Heyman’s portraits profile Iraqis who were detained without charge and abused in the Abu Ghraib prison in Iraq and are now plaintiffs in a class-action lawsuit.
Heyman sat in on interviews between the detainees and human rights activists, drawing their portraits and including pieces of their story.
Each portrait weaves text and image to convey the experiences that the detainees went through at the hands of American
soldiers.
Heyman said the portraits are not intended to shock so much as to enlighten and “take the audience beyond the confusion of politics to a place where they can start the work of repairing the world.”
In his lecture, Heyman told the Biblical story of Lot and his wife, who live in a town full of abuse and suffering that is encouraged by the powerful and ignored by the rest of the world. When Lot and his wife try to flee, the wife looks back and is turned to salt. Lot gets revenge by setting the town on fire.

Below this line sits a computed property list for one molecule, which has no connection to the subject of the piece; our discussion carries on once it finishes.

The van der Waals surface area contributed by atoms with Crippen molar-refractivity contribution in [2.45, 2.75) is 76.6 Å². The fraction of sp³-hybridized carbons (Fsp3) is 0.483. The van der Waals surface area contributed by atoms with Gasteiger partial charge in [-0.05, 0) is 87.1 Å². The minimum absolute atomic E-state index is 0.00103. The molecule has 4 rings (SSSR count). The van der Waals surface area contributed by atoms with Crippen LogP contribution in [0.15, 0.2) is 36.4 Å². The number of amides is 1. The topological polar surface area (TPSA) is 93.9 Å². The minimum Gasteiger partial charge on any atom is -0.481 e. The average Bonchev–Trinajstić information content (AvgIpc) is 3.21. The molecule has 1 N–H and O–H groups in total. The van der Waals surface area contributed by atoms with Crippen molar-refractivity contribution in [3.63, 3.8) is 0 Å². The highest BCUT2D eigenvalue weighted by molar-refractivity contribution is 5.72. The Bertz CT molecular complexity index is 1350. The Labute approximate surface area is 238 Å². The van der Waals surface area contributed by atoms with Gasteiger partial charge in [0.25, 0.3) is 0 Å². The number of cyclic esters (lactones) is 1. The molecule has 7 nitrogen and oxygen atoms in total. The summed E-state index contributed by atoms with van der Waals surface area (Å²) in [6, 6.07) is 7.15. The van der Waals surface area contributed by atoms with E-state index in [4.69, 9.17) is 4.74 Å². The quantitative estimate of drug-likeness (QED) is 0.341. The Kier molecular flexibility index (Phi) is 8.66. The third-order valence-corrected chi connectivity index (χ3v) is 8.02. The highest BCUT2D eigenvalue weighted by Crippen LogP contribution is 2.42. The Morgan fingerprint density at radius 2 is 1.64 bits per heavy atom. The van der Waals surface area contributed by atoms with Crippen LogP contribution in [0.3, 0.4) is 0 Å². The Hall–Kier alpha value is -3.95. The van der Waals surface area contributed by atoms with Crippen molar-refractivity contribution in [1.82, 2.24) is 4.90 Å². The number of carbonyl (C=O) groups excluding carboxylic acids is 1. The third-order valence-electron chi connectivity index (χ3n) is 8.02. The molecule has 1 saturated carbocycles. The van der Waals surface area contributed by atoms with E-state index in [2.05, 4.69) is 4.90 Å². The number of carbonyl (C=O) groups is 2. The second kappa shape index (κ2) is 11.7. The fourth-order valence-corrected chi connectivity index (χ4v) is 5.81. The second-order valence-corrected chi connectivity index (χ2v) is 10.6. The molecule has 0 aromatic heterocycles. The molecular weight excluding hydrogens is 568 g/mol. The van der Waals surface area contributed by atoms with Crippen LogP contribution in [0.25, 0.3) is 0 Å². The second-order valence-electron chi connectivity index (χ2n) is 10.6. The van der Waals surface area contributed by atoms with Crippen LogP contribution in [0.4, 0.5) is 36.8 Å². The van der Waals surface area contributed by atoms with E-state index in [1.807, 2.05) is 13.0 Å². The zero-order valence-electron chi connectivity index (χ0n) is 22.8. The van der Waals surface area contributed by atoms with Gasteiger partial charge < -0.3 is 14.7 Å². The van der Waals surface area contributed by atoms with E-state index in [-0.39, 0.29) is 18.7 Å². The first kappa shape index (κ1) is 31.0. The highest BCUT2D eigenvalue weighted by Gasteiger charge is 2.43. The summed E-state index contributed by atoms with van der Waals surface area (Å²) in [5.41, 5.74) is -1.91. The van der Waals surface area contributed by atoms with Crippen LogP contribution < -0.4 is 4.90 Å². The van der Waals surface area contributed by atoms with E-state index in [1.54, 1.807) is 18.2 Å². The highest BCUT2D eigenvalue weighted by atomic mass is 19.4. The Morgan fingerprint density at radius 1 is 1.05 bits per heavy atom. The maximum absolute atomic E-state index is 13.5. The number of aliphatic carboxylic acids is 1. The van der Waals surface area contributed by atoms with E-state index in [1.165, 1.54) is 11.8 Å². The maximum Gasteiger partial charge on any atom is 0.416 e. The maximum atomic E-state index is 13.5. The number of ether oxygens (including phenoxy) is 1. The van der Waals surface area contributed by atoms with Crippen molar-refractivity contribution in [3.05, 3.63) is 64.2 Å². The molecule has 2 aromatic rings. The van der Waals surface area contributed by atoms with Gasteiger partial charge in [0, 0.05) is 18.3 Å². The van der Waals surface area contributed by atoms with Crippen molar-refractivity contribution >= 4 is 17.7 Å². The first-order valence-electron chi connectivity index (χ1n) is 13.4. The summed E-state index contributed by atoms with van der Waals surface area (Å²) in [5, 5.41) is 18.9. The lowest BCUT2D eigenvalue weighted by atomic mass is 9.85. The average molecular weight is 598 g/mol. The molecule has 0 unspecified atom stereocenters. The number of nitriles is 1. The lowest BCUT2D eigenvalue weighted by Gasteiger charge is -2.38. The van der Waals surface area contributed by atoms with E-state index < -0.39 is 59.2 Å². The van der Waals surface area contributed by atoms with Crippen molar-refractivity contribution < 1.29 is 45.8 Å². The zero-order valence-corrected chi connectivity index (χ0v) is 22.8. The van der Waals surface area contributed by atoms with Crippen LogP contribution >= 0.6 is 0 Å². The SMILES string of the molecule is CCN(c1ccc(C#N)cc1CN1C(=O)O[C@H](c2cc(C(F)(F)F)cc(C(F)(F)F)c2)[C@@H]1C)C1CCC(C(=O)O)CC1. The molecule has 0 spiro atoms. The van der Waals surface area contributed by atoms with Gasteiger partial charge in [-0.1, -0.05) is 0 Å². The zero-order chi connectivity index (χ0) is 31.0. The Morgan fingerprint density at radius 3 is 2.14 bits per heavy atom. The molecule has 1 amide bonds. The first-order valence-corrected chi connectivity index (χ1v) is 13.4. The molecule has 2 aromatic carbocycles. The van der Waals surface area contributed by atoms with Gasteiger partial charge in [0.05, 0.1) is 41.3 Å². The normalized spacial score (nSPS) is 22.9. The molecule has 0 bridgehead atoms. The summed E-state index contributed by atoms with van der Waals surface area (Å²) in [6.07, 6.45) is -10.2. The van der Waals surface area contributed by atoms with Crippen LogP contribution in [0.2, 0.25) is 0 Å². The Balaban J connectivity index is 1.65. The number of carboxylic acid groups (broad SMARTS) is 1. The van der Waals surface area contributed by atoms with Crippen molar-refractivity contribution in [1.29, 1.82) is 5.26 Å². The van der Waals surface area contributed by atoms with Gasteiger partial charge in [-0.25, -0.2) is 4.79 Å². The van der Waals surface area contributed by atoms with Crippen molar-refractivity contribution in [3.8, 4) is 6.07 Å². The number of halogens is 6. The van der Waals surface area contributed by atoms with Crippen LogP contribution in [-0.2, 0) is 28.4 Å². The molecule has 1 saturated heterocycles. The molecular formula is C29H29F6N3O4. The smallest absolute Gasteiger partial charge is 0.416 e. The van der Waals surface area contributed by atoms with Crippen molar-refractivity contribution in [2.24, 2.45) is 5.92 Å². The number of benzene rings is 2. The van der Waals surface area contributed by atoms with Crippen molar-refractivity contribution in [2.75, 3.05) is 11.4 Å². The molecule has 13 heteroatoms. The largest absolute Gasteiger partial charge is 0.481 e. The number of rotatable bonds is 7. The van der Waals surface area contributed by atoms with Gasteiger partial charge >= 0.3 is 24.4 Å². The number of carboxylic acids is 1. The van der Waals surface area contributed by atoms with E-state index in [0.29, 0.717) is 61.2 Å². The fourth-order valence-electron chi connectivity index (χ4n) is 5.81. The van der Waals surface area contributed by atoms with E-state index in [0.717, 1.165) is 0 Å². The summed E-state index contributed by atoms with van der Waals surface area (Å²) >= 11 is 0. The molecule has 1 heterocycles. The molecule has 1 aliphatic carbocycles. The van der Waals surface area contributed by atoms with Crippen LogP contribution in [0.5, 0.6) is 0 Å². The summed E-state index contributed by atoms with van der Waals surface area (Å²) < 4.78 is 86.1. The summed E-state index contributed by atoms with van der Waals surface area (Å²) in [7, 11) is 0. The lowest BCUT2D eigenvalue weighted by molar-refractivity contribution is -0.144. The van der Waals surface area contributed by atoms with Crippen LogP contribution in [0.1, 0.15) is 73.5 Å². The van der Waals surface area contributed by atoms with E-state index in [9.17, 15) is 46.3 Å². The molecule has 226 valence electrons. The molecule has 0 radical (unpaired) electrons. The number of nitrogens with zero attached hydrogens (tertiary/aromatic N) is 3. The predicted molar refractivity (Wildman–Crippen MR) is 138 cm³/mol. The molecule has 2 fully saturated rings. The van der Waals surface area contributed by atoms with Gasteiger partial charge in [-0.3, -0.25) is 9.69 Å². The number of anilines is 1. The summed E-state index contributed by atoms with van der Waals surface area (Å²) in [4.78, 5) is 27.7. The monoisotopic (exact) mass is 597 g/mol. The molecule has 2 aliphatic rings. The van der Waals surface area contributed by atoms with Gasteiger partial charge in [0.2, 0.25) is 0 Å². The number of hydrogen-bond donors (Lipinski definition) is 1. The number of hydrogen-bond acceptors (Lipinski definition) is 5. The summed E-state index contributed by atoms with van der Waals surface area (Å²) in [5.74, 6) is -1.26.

“The fire raced on and on and continues to race on today,” Heyman said. “Today’s story isn’t complete, however, and doesn’t have to end the way Lot’s did.”
He questioned alternative scenarios such as Lot, who seeks no revenge or roams on the Earth, mourning and bearing witness.
Janet Elfers, director of ecumenical and interfaith relations and a panelist at the Frazee Lecture, said that Heyman’s portraits reclaim their subjects’ humanity and let them tell their story. She approached the subject of Abu Ghraib prison from a Christian perspective, calling for the need to educate and advocate to end American-supported torture.
“Torture is a moral issue,” she said. “It is important for us to seek justice … for tortures committed in our name.”
Artist and professor Kanaan Kanaan, the second panelist, held a differing perspective but agreed that Heyman’s portraits had a powerful impact. Khanan grew up in Jordan and lived in Iraq.
“I’ve been there,” he said. “I’ve felt the heat of bombs, of shrapnel whizzing past my head. When I saw [Heyman’s] work, I couldn’t see it again because the words were too powerful.”
Khanan spoke about the disconnect in America that separates his citizens from events overseas.
“We in America are so distant, so far away,” he said. “We don’t even know what poverty means.”